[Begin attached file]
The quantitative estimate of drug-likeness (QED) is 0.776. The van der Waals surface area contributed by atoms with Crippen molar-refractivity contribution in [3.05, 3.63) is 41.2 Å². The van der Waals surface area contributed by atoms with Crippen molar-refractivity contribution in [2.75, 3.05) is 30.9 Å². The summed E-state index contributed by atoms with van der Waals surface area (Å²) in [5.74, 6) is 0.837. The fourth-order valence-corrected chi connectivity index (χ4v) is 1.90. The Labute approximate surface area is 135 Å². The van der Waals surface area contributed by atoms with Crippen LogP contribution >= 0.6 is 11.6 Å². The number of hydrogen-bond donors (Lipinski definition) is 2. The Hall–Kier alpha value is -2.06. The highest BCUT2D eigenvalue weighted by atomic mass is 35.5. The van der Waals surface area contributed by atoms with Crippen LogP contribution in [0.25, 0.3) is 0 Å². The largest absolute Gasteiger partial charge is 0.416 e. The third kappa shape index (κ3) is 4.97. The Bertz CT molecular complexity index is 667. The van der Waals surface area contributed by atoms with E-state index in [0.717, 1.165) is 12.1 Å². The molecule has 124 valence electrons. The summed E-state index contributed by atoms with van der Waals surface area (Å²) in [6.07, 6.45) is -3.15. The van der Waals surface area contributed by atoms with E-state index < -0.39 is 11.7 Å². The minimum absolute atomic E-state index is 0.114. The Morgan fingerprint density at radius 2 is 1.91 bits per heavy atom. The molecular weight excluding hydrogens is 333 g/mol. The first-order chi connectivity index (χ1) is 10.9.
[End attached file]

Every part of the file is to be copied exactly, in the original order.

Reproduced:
The quantitative estimate of drug-likeness (QED) is 0.776. The van der Waals surface area contributed by atoms with Crippen molar-refractivity contribution in [3.05, 3.63) is 41.2 Å². The van der Waals surface area contributed by atoms with Crippen molar-refractivity contribution in [2.75, 3.05) is 30.9 Å². The summed E-state index contributed by atoms with van der Waals surface area (Å²) in [5.74, 6) is 0.837. The fourth-order valence-corrected chi connectivity index (χ4v) is 1.90. The Labute approximate surface area is 135 Å². The van der Waals surface area contributed by atoms with Crippen LogP contribution >= 0.6 is 11.6 Å². The number of hydrogen-bond donors (Lipinski definition) is 2. The Hall–Kier alpha value is -2.06. The highest BCUT2D eigenvalue weighted by atomic mass is 35.5. The van der Waals surface area contributed by atoms with Crippen LogP contribution in [0.25, 0.3) is 0 Å². The largest absolute Gasteiger partial charge is 0.416 e. The third kappa shape index (κ3) is 4.97. The Bertz CT molecular complexity index is 667. The van der Waals surface area contributed by atoms with E-state index in [0.717, 1.165) is 12.1 Å². The molecule has 124 valence electrons. The summed E-state index contributed by atoms with van der Waals surface area (Å²) in [6.07, 6.45) is -3.15. The van der Waals surface area contributed by atoms with E-state index < -0.39 is 11.7 Å². The minimum absolute atomic E-state index is 0.114. The Morgan fingerprint density at radius 2 is 1.91 bits per heavy atom. The molecular weight excluding hydrogens is 333 g/mol. The first-order chi connectivity index (χ1) is 10.9.